Viking clap forthcoming.
In the long, hot summer of 1968, Richard Nixon accepted the Republican nomination for President with a speech in Miami that promised ‘law and order’.
Racial tensions were running high. Martin Luther King Jr. had been assassinated; destructive riots had torn through major US cities; and the ink on America’s civil rights legislation had barely dried. But there was Nixon, speaking at the Republican National Convention, offering hope for a better day.
“Let us build bridges,” he said. “Build bridges to human dignity across that gulf that separates black America from white America. Black Americans, no more than white Americans, they do not want more government programs which perpetuate dependency. They don’t want to be a colony in a nation.”
- Chris Hayes Host of MSNBC's 'All In with Chris Hayes'; editor-at-large at The Nation; and author of the new book, 'A Colony in a Nation'
An Excerpt from 'A Colony in a Nation' by Chris Hayes
When was the last time you called the cops?
I’ll go first.
It was a few years ago. I heard a couple arguing loudly on the street outside my apartment. “Arguing” probably undersells it—he was screaming as he leaned over her, his voice punching her ears: “How stupid are you!?! What were you even thinking!?! ” and so forth. The argument echoed through the dark in the leafy, affluent neighbor- hood I live in. Here we are unused to street noise of that particular type. I listened for a few minutes, and then some part of me thought, I know how this ends. So I dialed 911 and told the dispatcher what I was hearing. A few minutes later, from the dark of my apartment, I peeked out the window and saw the swirling blue light of a police cruiser. The car pulled over, and two cops approached the couple. I stopped watching and went to bed. Mission accomplished.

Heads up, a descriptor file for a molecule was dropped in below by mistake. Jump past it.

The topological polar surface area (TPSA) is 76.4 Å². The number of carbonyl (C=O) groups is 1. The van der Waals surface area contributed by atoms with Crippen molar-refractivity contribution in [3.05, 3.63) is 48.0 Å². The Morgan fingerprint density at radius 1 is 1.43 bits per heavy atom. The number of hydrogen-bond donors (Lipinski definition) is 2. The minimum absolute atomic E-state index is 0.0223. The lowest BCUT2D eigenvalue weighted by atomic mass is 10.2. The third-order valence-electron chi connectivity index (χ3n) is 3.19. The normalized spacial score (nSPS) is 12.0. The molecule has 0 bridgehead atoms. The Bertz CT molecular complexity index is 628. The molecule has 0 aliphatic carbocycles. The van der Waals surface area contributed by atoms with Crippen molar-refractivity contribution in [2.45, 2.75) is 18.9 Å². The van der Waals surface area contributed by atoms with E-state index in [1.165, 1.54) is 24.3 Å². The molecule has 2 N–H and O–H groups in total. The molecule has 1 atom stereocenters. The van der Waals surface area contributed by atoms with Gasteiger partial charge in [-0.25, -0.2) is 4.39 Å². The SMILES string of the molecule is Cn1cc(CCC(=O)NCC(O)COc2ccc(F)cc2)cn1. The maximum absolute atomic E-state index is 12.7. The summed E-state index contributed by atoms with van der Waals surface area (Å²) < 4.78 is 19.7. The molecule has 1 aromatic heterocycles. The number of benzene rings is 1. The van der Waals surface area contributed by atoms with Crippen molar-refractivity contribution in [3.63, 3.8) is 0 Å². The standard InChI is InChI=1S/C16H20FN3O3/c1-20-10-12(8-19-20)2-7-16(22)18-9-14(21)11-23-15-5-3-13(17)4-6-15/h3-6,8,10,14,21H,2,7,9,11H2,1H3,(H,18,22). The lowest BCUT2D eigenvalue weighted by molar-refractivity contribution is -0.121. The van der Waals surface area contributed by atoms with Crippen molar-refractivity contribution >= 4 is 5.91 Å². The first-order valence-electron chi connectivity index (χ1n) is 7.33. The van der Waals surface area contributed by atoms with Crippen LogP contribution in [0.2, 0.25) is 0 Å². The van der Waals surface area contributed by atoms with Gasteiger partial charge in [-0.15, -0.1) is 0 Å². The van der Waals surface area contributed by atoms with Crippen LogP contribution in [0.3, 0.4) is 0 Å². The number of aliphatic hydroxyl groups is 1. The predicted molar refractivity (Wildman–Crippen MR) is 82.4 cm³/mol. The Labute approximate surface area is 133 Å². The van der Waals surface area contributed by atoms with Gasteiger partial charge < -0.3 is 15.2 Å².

But whatever happened to that couple? To that woman?
I have no idea. I thought at that moment, and would still like to think, that I called the cops because I was trying to protect her from a conflict that was likely to end in violence. But maybe I just wanted peace and quiet restored to my peaceful and quiet neighborhood. As much as I told myself in that moment that I was calling the cops on her behalf, I have no idea if she would’ve wanted me to make that call, or if it made her life any better. For all I know, the encounter with the police only made him angrier, and she bore the brunt of that anger in their apartment, hours later.
Whatever became of her, one thing is clear to me in retrospect. At the moment I called the police, I could not have told you what law was being broken, what crime was being committed. I dialed that number not to enforce the law but to restore order.
There are fundamentally two ways you can experience the police in America: as the people you call when there’s a problem, the nice man in uniform who pats a toddler’s head and has an easy smile for the old lady as she buys her coffee. For others, the police are the people who are called on them. They are the ominous knock on the door, the sudden flashlight in the face, the barked orders. Depending on who you are, the sight of an officer can produce either a warm sense of safety and contentment or a plummeting feeling of terror.
I’ve really felt the latter only once, at the 2000 Republican National Convention. I was twenty-one years old. My then girlfriend-now-wife’s father, Andy Shaw, a journalist, was covering the convention, and she and I decided to head to Philadelphia, both to see him and to take in the sights and sounds of thousands of Republicans assembling to nominate George W. Bush for president. After a train ride down from New York, we met Andy outside the convention center. Kate and I drew stares from convention delegates who were in country club attire, since we were dressed like the scruffy college students we were. People asked if we were protesters. The three of us began to make our way through the multilayered security checkpoints. At the first one, as we put our bags through a metal detector, I suddenly remembered that I happened to have about thirty dollars worth of marijuana stuffed into my eyeglass case in a side pocket of my travel bag.